As part of their assessment, the Lower Sixth Food Science and Nutrition students were set the task of producing a three-course meal in a three and a half hour time limit. They demonstrated their high-level skills; they filleted and poached fish, boned chicken, made meringues, choux pastry, ravioli and soufflés. They produced ballotine of chicken breast, mackerel pate, plaice veronique, sweet potato rosti, veloute, mayonnaise and tartar sauce among a variety of other amazing dishes. All their delicious masterpieces were presented in a creative and professional manner. Huge congratulations to them all for stepping up to the challenge and making such a success of it!
The Upper Sixth have been busy getting a taste of life beyond school with one half of the year being given the opportunity to learn how to cook on a budget under the watchful guide of our talented Head Chef, Ricky. The other half took part in a budgeting workshop. The groups will swap activities next week.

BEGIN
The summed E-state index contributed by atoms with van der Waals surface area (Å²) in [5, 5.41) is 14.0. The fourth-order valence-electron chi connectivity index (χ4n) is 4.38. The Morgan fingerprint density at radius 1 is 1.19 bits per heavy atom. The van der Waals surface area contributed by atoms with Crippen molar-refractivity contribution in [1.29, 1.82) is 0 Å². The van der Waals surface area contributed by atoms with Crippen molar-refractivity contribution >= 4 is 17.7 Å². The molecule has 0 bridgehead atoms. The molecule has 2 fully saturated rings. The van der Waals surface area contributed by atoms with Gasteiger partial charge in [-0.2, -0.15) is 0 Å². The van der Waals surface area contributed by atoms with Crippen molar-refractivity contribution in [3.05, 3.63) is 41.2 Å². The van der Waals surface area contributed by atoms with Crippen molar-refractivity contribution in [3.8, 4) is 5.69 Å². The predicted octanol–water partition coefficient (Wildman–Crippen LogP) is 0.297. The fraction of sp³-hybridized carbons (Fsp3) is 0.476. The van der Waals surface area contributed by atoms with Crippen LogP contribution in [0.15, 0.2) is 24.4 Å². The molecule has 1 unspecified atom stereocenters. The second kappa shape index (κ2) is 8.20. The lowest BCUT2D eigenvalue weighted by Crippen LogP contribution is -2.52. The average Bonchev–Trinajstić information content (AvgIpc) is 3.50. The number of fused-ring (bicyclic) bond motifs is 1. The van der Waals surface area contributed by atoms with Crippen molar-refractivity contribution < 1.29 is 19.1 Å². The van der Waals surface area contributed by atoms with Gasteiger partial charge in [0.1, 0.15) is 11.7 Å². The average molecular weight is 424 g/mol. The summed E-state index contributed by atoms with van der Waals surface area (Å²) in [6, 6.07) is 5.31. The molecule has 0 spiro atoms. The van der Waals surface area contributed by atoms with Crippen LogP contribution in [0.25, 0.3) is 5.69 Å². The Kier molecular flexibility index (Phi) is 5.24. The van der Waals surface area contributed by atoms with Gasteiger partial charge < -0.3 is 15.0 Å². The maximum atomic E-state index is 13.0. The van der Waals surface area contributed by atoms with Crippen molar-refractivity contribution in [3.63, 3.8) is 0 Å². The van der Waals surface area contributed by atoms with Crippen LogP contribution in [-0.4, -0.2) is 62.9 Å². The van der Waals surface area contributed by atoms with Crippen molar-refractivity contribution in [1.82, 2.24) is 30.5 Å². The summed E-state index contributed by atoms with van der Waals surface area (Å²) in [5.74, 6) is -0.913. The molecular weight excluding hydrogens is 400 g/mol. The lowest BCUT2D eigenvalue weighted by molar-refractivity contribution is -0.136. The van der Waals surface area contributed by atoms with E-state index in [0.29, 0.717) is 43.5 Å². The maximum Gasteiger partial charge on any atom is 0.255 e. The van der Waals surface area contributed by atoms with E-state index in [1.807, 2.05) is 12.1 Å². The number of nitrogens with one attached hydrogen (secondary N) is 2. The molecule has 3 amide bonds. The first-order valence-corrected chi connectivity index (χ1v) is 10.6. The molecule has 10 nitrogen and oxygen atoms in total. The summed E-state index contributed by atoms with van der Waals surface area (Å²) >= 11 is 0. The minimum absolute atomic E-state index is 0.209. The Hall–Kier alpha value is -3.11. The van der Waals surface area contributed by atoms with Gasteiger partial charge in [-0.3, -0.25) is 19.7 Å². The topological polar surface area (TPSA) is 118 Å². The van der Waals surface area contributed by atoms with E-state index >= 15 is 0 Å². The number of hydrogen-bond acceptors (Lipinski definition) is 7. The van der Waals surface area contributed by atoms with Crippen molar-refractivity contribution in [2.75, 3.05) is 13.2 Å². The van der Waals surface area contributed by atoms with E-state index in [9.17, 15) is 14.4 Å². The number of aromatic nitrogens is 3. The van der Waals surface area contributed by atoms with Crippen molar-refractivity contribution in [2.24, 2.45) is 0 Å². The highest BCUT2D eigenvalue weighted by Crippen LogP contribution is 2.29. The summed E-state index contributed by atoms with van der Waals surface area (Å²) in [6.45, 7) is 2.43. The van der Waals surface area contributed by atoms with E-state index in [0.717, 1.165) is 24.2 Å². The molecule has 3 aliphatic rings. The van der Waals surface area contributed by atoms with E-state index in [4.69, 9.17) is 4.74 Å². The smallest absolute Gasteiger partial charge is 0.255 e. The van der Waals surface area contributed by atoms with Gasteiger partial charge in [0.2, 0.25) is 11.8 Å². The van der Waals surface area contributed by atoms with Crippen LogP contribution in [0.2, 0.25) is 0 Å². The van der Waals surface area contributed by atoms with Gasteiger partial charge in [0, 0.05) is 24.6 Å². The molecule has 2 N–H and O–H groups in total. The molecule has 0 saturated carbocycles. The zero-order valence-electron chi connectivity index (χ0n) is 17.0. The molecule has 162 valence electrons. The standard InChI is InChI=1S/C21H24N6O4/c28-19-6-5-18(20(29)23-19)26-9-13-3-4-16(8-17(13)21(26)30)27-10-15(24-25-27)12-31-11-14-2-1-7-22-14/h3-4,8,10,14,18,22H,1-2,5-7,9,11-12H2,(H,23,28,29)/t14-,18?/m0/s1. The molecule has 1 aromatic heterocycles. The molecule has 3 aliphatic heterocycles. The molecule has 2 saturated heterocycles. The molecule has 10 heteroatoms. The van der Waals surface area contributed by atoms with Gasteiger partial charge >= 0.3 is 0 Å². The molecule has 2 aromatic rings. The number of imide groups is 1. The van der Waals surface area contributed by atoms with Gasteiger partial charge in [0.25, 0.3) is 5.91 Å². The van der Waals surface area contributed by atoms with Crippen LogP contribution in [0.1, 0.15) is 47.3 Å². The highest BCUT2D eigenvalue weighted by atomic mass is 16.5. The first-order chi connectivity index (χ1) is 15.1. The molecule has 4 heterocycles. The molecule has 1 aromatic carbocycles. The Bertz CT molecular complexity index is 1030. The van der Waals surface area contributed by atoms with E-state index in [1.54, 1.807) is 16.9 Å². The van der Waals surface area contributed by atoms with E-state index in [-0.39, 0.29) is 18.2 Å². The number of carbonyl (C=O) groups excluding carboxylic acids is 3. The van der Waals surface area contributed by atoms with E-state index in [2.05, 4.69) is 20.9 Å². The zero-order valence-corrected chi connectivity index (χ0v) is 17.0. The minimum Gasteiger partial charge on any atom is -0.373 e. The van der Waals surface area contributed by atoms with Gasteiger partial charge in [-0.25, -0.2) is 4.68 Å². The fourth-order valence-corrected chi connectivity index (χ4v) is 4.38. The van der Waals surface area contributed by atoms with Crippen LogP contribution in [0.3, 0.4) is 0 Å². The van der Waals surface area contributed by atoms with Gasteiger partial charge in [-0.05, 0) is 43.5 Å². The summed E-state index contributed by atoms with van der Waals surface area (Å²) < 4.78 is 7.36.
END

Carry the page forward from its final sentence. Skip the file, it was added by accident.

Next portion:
On Tuesday the application process was launched for finding next year’s Prefect team, including the roles of Head Girl and Deputies, School Council Representatives, Heads of House and Prefects. We will announce the names of those elected just before Speech Day in July.
Earlier in the week, the Lower Sixth attended a UCAS Convention at Surrey Sports Park which was a wonderful opportunity to talk to a multitude of universities and the courses they offer.
After attending the lecture, the Upper Sixth Form Biology and Psychology students continued with Brain Day. Dr Sutton spoke in depth about brain development, function and disfunction. He gave the students the opportunity to learn some Second and Third Year Degree level information on the function of synapses and secondary messenger systems. The day culminated with the students participating in the dissection of a sheep’s brain, giving them the rare opportunity to see for real the actual structures within the brain which they had been studying.